Everyone loves movie clips. But, unfortunately, they’re often hard to find online in one centralized place. There’s a simple reason for this: licensing. If someone could just solve that, they’d have a pretty killer website, right? That’s what Movieclips has. And now they’re trying to extend it with Movieclips Mashups.
The key to this (beyond a killer domain name, movieclips.com) is that they have partnerships with six major Hollywood studios to provide them with clips from films. How many clips? So far, over 12,000. Imagine if the studios could make some older clips relevant again? And what if users could do it themselves? That’s what this new Mashups products is trying to do.
Movieclips went to the studios, pitching them directly about the idea. Co-founders Zach James and Rich Raddon had two key selling points: “How do you make movies more social?” and “How do you make movies more relevant?”
The first question is nothing new (you make it easy to share the clips on the various social networks). But the second questions is interesting. For example, how do you take Top Gun — a movie which is 25 years old — and make it relevant to a 15-year-old? There’s a way — it’s a great movie — they just have to provide context with something relevant today. That’s where the mashup component of their service comes into play.
For example, on stage, they showed a bunch of clips from a bunch of movies to play out the Tiger Woods sex scandal — think: The Ladies Man.
You can also make e-cards of sorts for friends. Is someone sick? Just make them a mashup of a bunch of vomiting scenes from movies! What fun!
And it’s not just quantity. Movieclips also believes its product is superior to the others out there because they tag each of these clips with up to 1,000 pieces of metadata (dialogue, actors, moods, etc). This makes the clips very searchable — and they’ve had 30 part-time employees working on this, so it’s more reliable than machine-tagged data.
Last year at TechCrunch 50, AnyClip debuted with a similar idea. But there’s one key difference: they didn’t have the licensing agreements yet. They still don’t. Movieclips does, and that could make it a killer product.
———-Q&A With The Judges—————-
Jason Calacanis, CEO & Founder, Mahalo
Brad Garlinghouse, President, Consumer Applications Group, AOL
Tolman Geffs, Co-President, JEGI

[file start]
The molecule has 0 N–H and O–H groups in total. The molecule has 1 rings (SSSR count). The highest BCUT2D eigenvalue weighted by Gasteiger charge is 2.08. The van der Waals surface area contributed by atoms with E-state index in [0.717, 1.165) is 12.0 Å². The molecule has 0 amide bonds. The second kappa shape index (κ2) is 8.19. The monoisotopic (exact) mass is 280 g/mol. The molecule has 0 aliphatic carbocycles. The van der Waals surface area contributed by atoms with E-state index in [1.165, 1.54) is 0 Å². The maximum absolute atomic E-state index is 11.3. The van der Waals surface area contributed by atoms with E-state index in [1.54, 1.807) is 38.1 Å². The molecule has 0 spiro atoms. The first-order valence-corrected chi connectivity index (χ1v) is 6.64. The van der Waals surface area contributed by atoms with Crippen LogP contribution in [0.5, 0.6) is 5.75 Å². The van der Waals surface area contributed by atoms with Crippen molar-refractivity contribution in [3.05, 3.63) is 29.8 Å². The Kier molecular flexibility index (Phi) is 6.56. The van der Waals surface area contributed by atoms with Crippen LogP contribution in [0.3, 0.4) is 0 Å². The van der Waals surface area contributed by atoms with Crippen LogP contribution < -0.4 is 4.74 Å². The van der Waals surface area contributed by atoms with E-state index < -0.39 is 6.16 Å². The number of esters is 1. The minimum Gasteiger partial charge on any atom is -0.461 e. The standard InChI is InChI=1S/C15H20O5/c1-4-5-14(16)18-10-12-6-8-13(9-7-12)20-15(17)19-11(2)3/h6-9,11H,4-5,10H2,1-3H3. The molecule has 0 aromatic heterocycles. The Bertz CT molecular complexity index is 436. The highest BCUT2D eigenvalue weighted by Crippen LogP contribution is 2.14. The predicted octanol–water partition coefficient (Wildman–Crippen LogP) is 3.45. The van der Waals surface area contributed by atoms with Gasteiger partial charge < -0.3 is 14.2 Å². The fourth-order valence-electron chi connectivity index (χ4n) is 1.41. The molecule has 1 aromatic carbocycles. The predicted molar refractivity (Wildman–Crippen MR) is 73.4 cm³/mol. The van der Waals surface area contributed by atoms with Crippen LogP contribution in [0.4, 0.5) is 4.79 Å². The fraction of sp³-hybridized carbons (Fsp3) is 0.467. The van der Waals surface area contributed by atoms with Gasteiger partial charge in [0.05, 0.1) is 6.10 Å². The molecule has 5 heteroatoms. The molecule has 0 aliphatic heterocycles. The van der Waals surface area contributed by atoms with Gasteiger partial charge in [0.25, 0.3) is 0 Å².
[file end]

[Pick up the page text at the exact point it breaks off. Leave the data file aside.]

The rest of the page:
Megumi Ikeda, SVP, Peacock Equity Fund
Shervin Pishevar, Founder & Chairman, SGN
Q: That was a perfect presentation.
Q: Yeah, the movie clip idea is difficult. But how do you make it unique?
A: The domain is important (movieclips.com). We can also syndicate our player out. We have 2 dozen portals we’re talking to right now. Yes, the clips we get aren’t only ours.
Q: What are the three revenue streams?
A: We’ll give one now — subscription revenue.
Q: It’s a pretty thing, but technically it’s not that difficult. This is won on distribution.
A: Yeah, when we launched we decided distribution was key. We need to make all these deals — like AOL.
Q: You had great video source material. But the clip is derivative. This isn’t anything that innovative. One excellent thing: you bought a great domain name. Two: you got the clips. How did you get those?
A: We were stealth and working on getting the deals before we did anything. So pre-launch we had 5 deals in place. AnyClips was the opposite. We do ad-rev split.
———- The Monetization Portion ————
It was really hard to get these deals. No one has ever done this before. We were able to give them both a piece of the ad revenue and analytics.
Our plan to make money:
1) We’ll have a subscription plan across our distribution. There’s a lot of upselling on our site too.
2) Advertising — You can get a good CPM on these.
3) Transaction — This isn’t our focus, but we did this anyway. In a few weeks time we’ll have a “buy” button. That’s an exclusive deal. It’s for businesses — if you want to use a clip in a demo, you can do it.
It’s all about our great tags. We have 30 people doing it. And we’ll crowd-source it too.
———– Second Q&A —————–
Q: You guys need to be more direct about the issues. Terrible presentation. I wouldn’t invest.
A: We’re working on a round right now.
Q: How much traffic do you need to hit?
A: 3 million uniques is what we want to hit. And I think we will.
Q: In the first presentation you killed it, but you were tired here. I think you should talk about micro-transactions too. This could be a huge app on Facebook. Think JibJab. An iPhone app too. I would also knock on Microsoft’s door everyday. Tell them they need to use your clips.